By Harmit Singh | IN MEMORY | MALAYSIA |
Amidst the chaos of an annual samelan, Uncle Balwant found the time to carve out steps – three steps with a makeshift railing – in the muddy slope next to the boy’s dormitories. In more or less no time, he found the equipment he needed and quietly went about improving our communal home.
He had ideas. But he always seemed to operate in the background. Blink and you’ll miss him at work. One moment the slope is a dangerous mess and the next a respectable path.
Yesterday, we lost a ‘doer’. In a world filled with people ready to give life to stale debates and empty discussions, Uncle Balwant Got. Stuff. Done..
He never argued nor did he sit down long enough to catch his breath. To him, life resembled a continuous project for improvement. He did things because he identified things to do. There was always something to do.
I am convinced that Uncle Balwant’s work ethic is an anachronism, a relic from a distant past. He reminds me of a time long before I was born, a time of strong characters and even stronger principles.
There was nothing to gain from building the steps in the gurmat samelan (Gurmat camp) – no applause or compliments, no one waiting to shake his hand at the end of it all. He understood the need because he identified with the ‘Khalsa Land’. He loved the idea of a space for young people to come together and have a good time, regardless of race or ideology.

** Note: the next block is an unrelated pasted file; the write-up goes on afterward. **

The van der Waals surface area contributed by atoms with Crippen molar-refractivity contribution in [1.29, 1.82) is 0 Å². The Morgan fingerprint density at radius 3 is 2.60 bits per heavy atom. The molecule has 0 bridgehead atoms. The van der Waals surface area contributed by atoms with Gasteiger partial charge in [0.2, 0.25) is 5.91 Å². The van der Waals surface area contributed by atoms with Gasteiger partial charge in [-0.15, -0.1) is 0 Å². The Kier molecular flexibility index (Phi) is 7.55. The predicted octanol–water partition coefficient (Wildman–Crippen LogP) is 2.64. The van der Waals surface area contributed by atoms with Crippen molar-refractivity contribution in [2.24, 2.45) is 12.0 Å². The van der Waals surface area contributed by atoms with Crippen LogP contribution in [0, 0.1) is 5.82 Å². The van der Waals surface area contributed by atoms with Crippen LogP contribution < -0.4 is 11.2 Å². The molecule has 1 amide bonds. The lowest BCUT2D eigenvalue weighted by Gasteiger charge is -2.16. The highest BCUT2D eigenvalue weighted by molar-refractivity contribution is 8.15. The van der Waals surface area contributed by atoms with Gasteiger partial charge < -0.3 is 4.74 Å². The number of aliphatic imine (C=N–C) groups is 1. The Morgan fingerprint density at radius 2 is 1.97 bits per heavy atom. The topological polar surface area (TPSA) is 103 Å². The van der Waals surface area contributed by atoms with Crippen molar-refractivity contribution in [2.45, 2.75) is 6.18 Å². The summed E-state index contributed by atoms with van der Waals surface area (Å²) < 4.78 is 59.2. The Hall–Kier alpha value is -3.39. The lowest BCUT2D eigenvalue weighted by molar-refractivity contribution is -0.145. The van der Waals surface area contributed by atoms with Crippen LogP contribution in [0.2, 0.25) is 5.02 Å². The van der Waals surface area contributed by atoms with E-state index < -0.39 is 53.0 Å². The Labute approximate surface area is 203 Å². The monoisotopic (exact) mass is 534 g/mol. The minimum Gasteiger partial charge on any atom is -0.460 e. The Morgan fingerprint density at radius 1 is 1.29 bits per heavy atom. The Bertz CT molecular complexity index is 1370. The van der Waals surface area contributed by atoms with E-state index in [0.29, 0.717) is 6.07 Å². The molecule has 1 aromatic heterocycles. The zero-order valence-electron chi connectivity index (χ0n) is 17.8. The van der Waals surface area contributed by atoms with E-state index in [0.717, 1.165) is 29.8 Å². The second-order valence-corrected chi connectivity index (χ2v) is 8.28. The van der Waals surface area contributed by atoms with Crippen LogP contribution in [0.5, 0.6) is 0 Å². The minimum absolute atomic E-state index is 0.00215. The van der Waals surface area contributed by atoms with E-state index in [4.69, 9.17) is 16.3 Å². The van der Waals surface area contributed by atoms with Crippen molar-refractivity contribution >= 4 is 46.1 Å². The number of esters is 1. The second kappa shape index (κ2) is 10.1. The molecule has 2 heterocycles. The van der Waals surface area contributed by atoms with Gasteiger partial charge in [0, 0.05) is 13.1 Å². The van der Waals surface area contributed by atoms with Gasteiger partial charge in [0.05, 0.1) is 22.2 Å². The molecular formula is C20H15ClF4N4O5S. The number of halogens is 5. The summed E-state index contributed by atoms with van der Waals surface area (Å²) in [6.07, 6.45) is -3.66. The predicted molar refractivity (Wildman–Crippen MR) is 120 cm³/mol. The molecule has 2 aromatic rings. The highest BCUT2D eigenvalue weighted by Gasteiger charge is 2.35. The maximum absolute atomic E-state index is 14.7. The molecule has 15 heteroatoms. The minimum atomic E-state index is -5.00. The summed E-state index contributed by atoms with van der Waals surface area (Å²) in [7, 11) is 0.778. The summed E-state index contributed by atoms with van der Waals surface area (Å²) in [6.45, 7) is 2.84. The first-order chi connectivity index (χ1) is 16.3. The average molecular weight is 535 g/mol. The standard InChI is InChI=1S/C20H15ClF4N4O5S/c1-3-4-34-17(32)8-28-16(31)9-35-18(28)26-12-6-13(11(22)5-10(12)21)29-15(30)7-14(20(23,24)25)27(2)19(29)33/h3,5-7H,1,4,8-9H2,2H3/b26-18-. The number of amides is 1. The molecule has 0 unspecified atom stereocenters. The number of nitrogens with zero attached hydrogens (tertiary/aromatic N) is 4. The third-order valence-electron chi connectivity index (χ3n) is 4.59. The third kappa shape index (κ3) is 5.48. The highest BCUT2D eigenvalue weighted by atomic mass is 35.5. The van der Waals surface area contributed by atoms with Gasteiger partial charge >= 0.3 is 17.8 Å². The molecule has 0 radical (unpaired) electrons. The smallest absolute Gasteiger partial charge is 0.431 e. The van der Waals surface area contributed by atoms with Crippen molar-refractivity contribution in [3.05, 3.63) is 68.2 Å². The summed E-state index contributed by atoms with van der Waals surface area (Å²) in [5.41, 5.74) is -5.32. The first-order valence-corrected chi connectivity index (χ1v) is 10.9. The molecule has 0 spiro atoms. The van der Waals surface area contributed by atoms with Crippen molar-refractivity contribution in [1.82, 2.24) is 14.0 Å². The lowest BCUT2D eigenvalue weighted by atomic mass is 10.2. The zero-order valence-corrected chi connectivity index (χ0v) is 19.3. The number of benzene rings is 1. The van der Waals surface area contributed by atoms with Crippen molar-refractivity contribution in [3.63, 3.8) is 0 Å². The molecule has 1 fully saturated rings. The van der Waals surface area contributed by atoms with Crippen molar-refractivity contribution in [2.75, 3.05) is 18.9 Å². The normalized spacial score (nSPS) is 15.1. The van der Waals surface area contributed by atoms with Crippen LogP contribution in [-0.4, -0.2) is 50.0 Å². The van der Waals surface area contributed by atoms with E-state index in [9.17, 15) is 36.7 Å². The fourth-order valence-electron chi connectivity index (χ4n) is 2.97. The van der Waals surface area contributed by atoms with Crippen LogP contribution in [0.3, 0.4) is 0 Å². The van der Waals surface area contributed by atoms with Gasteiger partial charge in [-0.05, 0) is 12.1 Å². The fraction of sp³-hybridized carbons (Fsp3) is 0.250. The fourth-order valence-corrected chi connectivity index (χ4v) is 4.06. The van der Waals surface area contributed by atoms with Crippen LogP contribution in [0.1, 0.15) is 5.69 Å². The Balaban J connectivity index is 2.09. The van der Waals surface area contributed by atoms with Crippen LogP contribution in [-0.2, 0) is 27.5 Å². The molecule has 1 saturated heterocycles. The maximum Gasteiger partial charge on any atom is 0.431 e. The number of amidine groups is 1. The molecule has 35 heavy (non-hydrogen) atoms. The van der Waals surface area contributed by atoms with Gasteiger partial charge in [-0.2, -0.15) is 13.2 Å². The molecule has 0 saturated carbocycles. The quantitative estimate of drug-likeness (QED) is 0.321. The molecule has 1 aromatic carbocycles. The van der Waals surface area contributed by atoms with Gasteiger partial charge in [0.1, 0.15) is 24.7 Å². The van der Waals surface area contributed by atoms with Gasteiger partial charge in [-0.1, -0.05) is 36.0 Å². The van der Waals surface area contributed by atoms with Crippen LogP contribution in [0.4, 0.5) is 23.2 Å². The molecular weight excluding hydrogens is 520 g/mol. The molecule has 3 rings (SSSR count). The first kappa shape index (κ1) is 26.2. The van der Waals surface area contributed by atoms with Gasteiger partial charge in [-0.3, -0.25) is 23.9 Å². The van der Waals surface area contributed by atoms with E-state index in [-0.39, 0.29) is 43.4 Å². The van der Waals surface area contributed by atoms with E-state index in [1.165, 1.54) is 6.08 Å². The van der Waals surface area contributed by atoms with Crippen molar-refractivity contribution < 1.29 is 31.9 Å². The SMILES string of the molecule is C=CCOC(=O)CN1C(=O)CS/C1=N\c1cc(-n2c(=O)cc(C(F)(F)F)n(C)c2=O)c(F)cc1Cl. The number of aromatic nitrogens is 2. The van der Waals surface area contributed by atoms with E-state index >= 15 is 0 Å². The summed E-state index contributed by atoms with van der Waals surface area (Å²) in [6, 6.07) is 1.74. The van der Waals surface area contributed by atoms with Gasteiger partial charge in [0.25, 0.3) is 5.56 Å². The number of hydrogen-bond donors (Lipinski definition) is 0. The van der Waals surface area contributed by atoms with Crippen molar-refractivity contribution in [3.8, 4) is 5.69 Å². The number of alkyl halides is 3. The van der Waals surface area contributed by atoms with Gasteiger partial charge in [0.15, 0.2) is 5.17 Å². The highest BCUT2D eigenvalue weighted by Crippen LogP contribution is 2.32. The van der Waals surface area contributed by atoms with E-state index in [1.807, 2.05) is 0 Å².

The beautiful 20-acres camp site called the Khalsa Land is located at the foothills of a mountain range in Kuala Kubu Bharu (KKB), about 65km from Kuala Lumpur. In June 2012, about two dozen Sikh youth had set foot for the maiden camp at the campsite. Uncle Balwant was around.
In this way you understand how Uncle Balwant looked out for all of us. He did not live his life for himself. Instead, he found meaning in ‘us’ as a tribe – the human family. He managed to do things for others only because the wellbeing of those around him affected his happiness. Some people talk about it, but Uncle Balwant lived the idea of selfless service.
If our community were a pyramid, Uncle Balwant is one of those cornerstones on which the entire structure rests upon. It is through people like him that I understood our Malaysian brand of Sikhi. Our struggle is one of development and our purpose is to lift each other.
Uncle Balwant is survived by his lovely wife Aunty Sokh and his three children, Seyvaq, Harsajjan and Amanpreet. I assure you that my best friend, Seyvaq is just as versatile as his father and the entire family embodies Uncle Balwant’s kindness and his ability to make anyone feel comfortable. My thoughts and prayers are with the family, as they endure this difficult time.
The samelan ground in Kuala Kubu Baru was extremely dear to Uncle Balwant. In typical Uncle Balwant fashion, he visited KKB once a week and kept close ties with those that worked on ‘our home’ rather than those who administer it. I hope to see KKB fully functioning in the near future, Uncle Balwant would have been proud.
(Balwant Singh was earlier attached to a Malaysian public listed company, with a one-time stint in Sri Lanka. He then ran his own enterprise. He was known for his generous and giving heart when it came to people, regardless of race, religion or colour – Editor’s Note]
Khalsa Land set to host Malaysia’s largest Gurmat camp (Asia Samachar, 19 Dec 2015)